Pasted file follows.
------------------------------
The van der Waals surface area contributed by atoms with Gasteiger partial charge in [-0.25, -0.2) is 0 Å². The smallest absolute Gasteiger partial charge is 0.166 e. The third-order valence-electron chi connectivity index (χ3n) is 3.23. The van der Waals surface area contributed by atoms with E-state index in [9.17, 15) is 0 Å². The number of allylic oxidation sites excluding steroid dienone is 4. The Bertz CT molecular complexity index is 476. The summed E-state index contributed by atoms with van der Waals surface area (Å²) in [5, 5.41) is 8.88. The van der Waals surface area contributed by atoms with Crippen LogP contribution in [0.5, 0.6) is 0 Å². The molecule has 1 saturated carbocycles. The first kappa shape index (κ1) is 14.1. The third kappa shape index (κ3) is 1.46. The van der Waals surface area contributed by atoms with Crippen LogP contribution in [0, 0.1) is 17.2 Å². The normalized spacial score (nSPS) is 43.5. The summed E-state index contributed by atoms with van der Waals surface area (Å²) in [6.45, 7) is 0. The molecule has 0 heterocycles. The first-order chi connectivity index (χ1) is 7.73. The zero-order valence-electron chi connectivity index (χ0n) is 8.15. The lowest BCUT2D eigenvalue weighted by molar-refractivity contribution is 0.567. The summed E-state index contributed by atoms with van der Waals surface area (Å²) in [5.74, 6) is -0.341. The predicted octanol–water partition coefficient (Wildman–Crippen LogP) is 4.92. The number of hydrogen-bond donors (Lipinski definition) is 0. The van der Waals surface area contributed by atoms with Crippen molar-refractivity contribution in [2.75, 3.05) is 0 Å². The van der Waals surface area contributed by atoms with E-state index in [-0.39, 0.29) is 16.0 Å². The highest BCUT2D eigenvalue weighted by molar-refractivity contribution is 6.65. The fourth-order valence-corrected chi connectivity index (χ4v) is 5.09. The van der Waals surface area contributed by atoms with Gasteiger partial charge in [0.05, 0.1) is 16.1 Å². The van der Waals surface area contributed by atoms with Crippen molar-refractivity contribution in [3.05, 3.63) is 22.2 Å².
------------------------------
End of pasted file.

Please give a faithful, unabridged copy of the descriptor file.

The van der Waals surface area contributed by atoms with Gasteiger partial charge in [-0.25, -0.2) is 0 Å². The smallest absolute Gasteiger partial charge is 0.166 e. The third-order valence-electron chi connectivity index (χ3n) is 3.23. The van der Waals surface area contributed by atoms with E-state index in [9.17, 15) is 0 Å². The number of allylic oxidation sites excluding steroid dienone is 4. The Bertz CT molecular complexity index is 476. The summed E-state index contributed by atoms with van der Waals surface area (Å²) in [5, 5.41) is 8.88. The van der Waals surface area contributed by atoms with Crippen LogP contribution in [0.5, 0.6) is 0 Å². The molecule has 1 saturated carbocycles. The first kappa shape index (κ1) is 14.1. The third kappa shape index (κ3) is 1.46. The van der Waals surface area contributed by atoms with Crippen LogP contribution in [0, 0.1) is 17.2 Å². The normalized spacial score (nSPS) is 43.5. The summed E-state index contributed by atoms with van der Waals surface area (Å²) in [6.45, 7) is 0. The molecule has 0 heterocycles. The first-order chi connectivity index (χ1) is 7.73. The zero-order valence-electron chi connectivity index (χ0n) is 8.15. The lowest BCUT2D eigenvalue weighted by molar-refractivity contribution is 0.567. The summed E-state index contributed by atoms with van der Waals surface area (Å²) in [5.74, 6) is -0.341. The predicted octanol–water partition coefficient (Wildman–Crippen LogP) is 4.92. The number of hydrogen-bond donors (Lipinski definition) is 0. The van der Waals surface area contributed by atoms with Crippen molar-refractivity contribution in [2.75, 3.05) is 0 Å². The van der Waals surface area contributed by atoms with E-state index in [-0.39, 0.29) is 16.0 Å². The highest BCUT2D eigenvalue weighted by molar-refractivity contribution is 6.65. The fourth-order valence-corrected chi connectivity index (χ4v) is 5.09. The van der Waals surface area contributed by atoms with Gasteiger partial charge in [0.05, 0.1) is 16.1 Å². The van der Waals surface area contributed by atoms with Crippen molar-refractivity contribution in [3.05, 3.63) is 22.2 Å².